If you like to toss all your meat into a hot pot to have it chillax in it like it was you in a bikini or Speedo® clad, do not call it shabu shabu because shabu shabu is all about rare to medium rare.
Also count yourself in as a shabu shabu over hot pot type, if you like natural flavors, rare to medium rare meat, minimal sauces (two), and you love a variety of vegetables. If that is you, you are in the shabu shabu camp, welcome.
I Love Chinese Hot Pot, Japanese Shabu Shabu, and Most Things Served in Pots
I have spent a number of my birthdays at Chinese hot pot restaurants such as the one owned by Taco Bell (yea seriously, Taco Bell). Yum! Brands, the parent company of Taco Bell acquired Little Sheep Mongolian Hot Pot back in 2011. The chain of inner Mongolian hot pot restaurants is my go to spot in Orange County (Irvine), but when it comes to shabu shabu, I stick to doing it myself at home.
The reason for all the confusion is because the vast majority of “shabu shabu” restaurants are not owned or operated by Japanese. Businesses are often times marketed as Japanese, but majority of the time it is Chinese hot pot.
So What is Shabu Shabu (しゃぶしゃぶ)
First of all, a large or YUGE percentage of things in Japan has come from China, so if you see the similarities with hot pot, you’re right about that although over the centuries these dishes/foods have become uniquely Japanese.
Exploiting All Things Japanese (Broken Down in to Three Sections)
The lazy media to opportunistic businesses seeking to capitalize on associating or marketing their hot pot as “Japanese shabu shabu” is very common which is why there is so much confusion. Although to help fight the good fight and to lessen that confusion, I will break it down into three sections on the differences.
Many non-Japanese owned or operated businesses will play off of being Japanese, but the vast majority of the time what you are eating is Chinese hot pot. If you would like to know the difference between to the two dishes, I got you homie (read on):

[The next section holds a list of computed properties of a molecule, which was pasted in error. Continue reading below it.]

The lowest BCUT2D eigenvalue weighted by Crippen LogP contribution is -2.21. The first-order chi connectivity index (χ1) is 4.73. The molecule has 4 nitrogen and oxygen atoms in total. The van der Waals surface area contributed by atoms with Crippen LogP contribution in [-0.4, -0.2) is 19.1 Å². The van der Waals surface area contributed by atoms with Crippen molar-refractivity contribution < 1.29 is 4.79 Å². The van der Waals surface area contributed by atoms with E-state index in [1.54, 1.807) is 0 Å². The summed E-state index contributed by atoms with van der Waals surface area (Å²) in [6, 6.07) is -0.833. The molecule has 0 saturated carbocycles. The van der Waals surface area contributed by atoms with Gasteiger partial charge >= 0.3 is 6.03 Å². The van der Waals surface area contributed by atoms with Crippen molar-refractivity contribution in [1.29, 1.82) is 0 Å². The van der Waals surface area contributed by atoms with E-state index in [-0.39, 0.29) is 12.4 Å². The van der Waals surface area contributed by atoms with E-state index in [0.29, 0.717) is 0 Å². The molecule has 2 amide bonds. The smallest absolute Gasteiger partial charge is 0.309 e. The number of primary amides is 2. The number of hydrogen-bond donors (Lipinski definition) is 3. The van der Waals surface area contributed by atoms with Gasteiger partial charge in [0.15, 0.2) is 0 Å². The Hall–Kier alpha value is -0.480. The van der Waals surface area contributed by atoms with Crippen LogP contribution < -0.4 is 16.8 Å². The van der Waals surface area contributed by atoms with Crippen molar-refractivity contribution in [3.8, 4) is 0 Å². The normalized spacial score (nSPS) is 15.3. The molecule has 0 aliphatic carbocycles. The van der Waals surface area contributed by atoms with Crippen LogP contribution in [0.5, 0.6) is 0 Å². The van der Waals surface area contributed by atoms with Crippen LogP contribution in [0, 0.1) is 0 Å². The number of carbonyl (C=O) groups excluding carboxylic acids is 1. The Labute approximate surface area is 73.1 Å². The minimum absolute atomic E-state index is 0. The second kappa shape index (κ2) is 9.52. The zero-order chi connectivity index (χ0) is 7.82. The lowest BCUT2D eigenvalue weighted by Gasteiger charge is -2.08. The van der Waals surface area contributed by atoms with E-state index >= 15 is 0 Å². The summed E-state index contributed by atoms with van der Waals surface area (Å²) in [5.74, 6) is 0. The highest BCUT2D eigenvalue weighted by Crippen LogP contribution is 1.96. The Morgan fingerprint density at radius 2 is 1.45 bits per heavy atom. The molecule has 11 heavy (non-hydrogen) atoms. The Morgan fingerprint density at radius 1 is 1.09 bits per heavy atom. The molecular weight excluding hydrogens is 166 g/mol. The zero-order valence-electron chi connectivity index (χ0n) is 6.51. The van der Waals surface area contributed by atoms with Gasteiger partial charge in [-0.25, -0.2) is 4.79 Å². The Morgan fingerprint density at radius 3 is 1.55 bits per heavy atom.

When Shabu Shabu is Shabu Shabu (Japanese)
- Broth (traditional): water and konbu.
- Other broth variations: miso and soy sauce based versions.
- Meats: thinly cut slices of meat (primarily beef and pork) although fish and chicken are also available.
- Additional ingredients: traditional types of vegetables and ingredients include shungiku, napa, enoki, shiitake, spinach, tofu, green onion, carrots (more decorative).
- Sauces: Two types of dipping sauces: goma dare and ponzu
When Hot Pot is Hot Pot (Chinese)
- Broth: several types from mild to spicy (má là to huā jiāo)
- Meats: beef, fish fillet, lamb shoulder, pork, seafood such as shrimp balls, scallops, prawns, and more.
- Ingredients: everything you can think of! Some of those ingredients are enoki mushrooms, pea sprouts, oyster mushrooms, potato, noodles of all types, tofu, tong ho, spinach, napa cabbage, bok choy, and a lot more.
- Sauces: this is when your results may vary because most hot pot restaurants require you to mix your own sauces, so for those of you who don’t cook, this might be a challenge. It’s probably this reason why P.F. Changs has that gimmicky table side-show where they mix sauces for you, but I get it because some hot places have an endless amount of sauces for you to create the ultimate dipping sauce.
There are Hot Pots (Chinese) and Then There are Nabemono (Japanese Hot Pots)
- Chankonabe: this is the dish that is made famous because it is a favorite amongst sumo wrestlers.